We aren’t here to sugar coat anything, so, unfortunately, we must inform you that dining out when you cannot consume gluten is certainly going to be tricky. While testing at times, it is certainly not impossible. To help make your life even easier, we are now going to be sharing a series of tips with you, based around gluten-free dining out.
Eat Earlier Or Later Than Usual
Restaurants are generally busier at certain times of the day, and indeed, on certain days of the week, and that can be challenging if you cannot consume gluten. When restaurant staff are busy and rushing around, they are more likely to make mistakes and forget about any special requests you may have made. If for example, you need to request that your fries be cooked in oil that has not been cross-contaminated, you can clearly and concisely tell the waiting staff, who can then inform the kitchen. If things are busy, this request could potentially be overlooked. Try to find out when the busiest times are, and maybe arrive an hour earlier, or later, to avoid the rush.
Read The Menu
As we’re living in the age of the internet, we can now browse a menu in the comfort of our own homes. Before you leave for your meal, look at the menu of the restaurant in question and find out what they offer that would be suitable for a gluten-free diet, and see if they have any specialty gluten-free options.
More and more eateries now cater to gluten-free diets, so you can now even order battered food made from gluten-free flour, that has been fried in gluten-free oil.
When deciding on a restaurant, it may be wise to choose a restaurant with plenty of gluten-free options. This not only means you can have more variety and more to choose from, but it also means that the staff will likely be qualified and experienced to deal with gluten-free diets and requests. This again minimizes the risks of mistakes happening, or cross-contamination.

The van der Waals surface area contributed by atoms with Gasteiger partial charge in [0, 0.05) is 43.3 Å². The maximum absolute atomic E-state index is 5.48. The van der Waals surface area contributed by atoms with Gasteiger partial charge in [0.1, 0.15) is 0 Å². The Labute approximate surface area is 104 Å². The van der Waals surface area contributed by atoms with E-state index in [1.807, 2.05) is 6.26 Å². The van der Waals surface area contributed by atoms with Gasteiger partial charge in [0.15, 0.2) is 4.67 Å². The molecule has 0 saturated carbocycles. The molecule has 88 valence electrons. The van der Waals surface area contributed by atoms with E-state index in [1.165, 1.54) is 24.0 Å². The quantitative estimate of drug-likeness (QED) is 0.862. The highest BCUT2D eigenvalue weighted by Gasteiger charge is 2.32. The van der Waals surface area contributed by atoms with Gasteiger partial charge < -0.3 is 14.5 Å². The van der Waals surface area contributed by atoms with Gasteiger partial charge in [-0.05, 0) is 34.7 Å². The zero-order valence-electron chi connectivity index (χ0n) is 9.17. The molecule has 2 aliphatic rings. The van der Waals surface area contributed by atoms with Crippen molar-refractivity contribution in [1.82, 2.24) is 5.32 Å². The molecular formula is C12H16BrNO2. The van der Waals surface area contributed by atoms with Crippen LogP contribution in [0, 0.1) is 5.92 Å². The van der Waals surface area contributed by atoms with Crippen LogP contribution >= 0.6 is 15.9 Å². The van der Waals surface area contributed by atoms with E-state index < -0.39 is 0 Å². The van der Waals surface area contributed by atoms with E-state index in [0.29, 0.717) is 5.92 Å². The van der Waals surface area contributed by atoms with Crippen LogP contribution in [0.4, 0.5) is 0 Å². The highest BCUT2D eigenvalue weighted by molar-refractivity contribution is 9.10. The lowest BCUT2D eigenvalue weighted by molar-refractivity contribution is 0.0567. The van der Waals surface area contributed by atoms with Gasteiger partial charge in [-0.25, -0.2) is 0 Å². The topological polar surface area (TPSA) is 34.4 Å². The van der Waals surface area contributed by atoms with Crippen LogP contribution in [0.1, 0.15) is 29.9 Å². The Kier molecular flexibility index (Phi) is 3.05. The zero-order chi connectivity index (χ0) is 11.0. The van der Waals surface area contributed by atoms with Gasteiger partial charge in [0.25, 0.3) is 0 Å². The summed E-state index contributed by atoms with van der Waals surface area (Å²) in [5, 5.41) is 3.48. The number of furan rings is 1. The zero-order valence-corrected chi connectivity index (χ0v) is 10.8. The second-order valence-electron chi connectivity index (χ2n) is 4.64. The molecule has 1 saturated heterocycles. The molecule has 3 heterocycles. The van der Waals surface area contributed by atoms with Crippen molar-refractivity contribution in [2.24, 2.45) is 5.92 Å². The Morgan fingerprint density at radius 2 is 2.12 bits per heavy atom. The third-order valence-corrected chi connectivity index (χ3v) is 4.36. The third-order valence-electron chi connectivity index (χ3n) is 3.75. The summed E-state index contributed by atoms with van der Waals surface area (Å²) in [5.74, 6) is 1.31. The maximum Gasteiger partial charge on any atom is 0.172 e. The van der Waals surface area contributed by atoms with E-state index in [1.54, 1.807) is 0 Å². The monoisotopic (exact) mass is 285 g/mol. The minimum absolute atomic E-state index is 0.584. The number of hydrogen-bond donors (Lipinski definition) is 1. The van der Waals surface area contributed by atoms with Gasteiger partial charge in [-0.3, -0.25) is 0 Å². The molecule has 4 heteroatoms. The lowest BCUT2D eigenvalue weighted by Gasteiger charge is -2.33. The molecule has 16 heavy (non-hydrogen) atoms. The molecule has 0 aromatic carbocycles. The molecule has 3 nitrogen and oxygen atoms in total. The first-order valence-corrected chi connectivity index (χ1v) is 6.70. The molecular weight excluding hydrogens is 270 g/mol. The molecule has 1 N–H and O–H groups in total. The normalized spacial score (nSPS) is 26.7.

Be Clear On What You Need
If possible, speak to the chef or the manager of the restaurant and be clear on exactly what you need. Remember, restaurants often share preparation surfaces, knives, cutlery, fryers, grills, pans, and so on.
This is why cross-contamination is so important. Even something as basic as the chef washing their hands before they prepare your meal will make a massive difference. If a chef is preparing fish and chips, for example, they won’t wash their hands after each individual fish they prepare. They wash their hands when the fish has been floured and dipped into the batter. If they were to then prepare your gluten-free version, even though there would only be small traces of gluten, this would still be enough to trigger a reaction. Washing their hands would, therefore, make all of the difference.
Finally, before you tuck into your meal, be sure to speak to the server and ask them to confirm it is gluten-free. If there’s a salad dressing, or a sauce, even on the side, that you don’t recognize, again ask the server. If they aren’t sure they’ll ask the chef, who will then confirm that it is, or is not, gluten-free.
Thank Them Generously
While we aren’t here to tell you when to tip and how much, it is worth noting that kitchen environments, and restaurants themselves, can be stressful places to work at the best of times. As a way of thanking the kitchen staff and servers for going the extra mile for you, you may want to do the same for them to show them your appreciation. If you plan on eating there again, they will also likely remember and look after you, which is certainly not a bad thing. Well, hopefully, these tips come in handy when you have to dine out. Any little thing you can do to continue living gluten-free will greatly improve your results and your health!